This week a couple of events landed on my calendar at fairly short notice. They launched me into extreme preparation mode – I locked myself in my room, I withdrew from friends and family, and I retreated from my usual creative practice. I took the time to write keynotes and to rehearse, but mostly – this is the real kicker – I used the time to “focus.” A lot of the time I spent wasn’t actually spent preparing but just trying not to upset this delicate balance I convinced myself I’d found that would enable me to be on top of my game.
I understand that for elite athletes and world-class chess players, every decimal of focus counts when you’re singularly concentrating on training for one minutes-long display of your expertise. But my stress response got me thinking about a phenomenon I read about recently. Here’s an excerpt about it, straight from Forbes:
“In times of uncertainty—such as an economic downturn or outright recession—fear usually dominates. Danger often provokes an asymmetrical, escalated response. In 1933, it was a run on the banks. In 2021, it was a run on toilet paper.”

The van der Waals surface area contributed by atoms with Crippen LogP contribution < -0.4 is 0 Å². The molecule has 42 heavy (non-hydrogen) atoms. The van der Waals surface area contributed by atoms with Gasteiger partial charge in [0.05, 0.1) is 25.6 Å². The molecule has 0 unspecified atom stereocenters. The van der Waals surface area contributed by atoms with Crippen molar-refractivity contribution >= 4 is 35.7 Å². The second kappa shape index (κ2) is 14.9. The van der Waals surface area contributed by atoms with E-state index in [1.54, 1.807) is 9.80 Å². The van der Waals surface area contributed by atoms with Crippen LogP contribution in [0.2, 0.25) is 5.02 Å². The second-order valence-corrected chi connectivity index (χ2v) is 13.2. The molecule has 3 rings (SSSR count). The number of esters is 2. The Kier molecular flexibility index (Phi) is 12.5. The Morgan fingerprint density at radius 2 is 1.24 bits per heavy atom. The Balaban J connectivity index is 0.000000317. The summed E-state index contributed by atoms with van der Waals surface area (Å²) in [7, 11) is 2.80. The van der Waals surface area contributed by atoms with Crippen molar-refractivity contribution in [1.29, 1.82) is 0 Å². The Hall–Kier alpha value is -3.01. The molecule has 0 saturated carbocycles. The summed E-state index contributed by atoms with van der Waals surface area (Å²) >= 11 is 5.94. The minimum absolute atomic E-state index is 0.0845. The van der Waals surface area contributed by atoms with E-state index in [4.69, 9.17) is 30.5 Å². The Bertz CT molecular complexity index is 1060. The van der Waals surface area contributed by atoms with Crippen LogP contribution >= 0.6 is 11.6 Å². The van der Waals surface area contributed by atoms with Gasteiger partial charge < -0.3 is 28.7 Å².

That phenomenon certainly feels relatable, and in my experience, often leads to some behaviors that in retrospect are easy to see were rather unhelpful, much as we might try to convince ourselves they were. I don’t know about you, but uncertainty is such an unavoidable scourge that I’d be better off spending a reasonable amount of time mitigating it and continuing to live life as usual than I would be at chasing this asymptotic goal of risk elimination that is often impossible to attain.
Putting aside my recent response to those last-minute events, the asymmetrical fear response comes up in a myriad of ways for poets in their own writing. When a poet fears being perceived as too florid, too sentimental or cryptic, they’ll often overcompensate by writing in a manner that’s unnaturally terse, dispassionate or direct. This response both betrays the poet’s true voice and prevents them from learning how to make room to engage with that fear or insecurity without allowing it to take up their entire brain.
When we fear a negative performance review, or being perceived unfavorably by our peers, or encountering failure as entrepreneurs, we’re liable to going to extreme lengths to avoid any vulnerable confrontation with those fears. In those moments, naming the fear can open the door us to negotiate a less all-encompassing space for it. Naming the outsized reaction we’re eliciting to that fear can open the door for us to find more moderated ways of fulfilling the need for comfort, reassurance, or security that response is trying to address.
Striving for change within the crafts we pursue is inevitably going to cause fear to surface every once in a while.
The goal isn’t to eliminate all fear indefinitely.
But more often than not, if you can name it, you can tame it.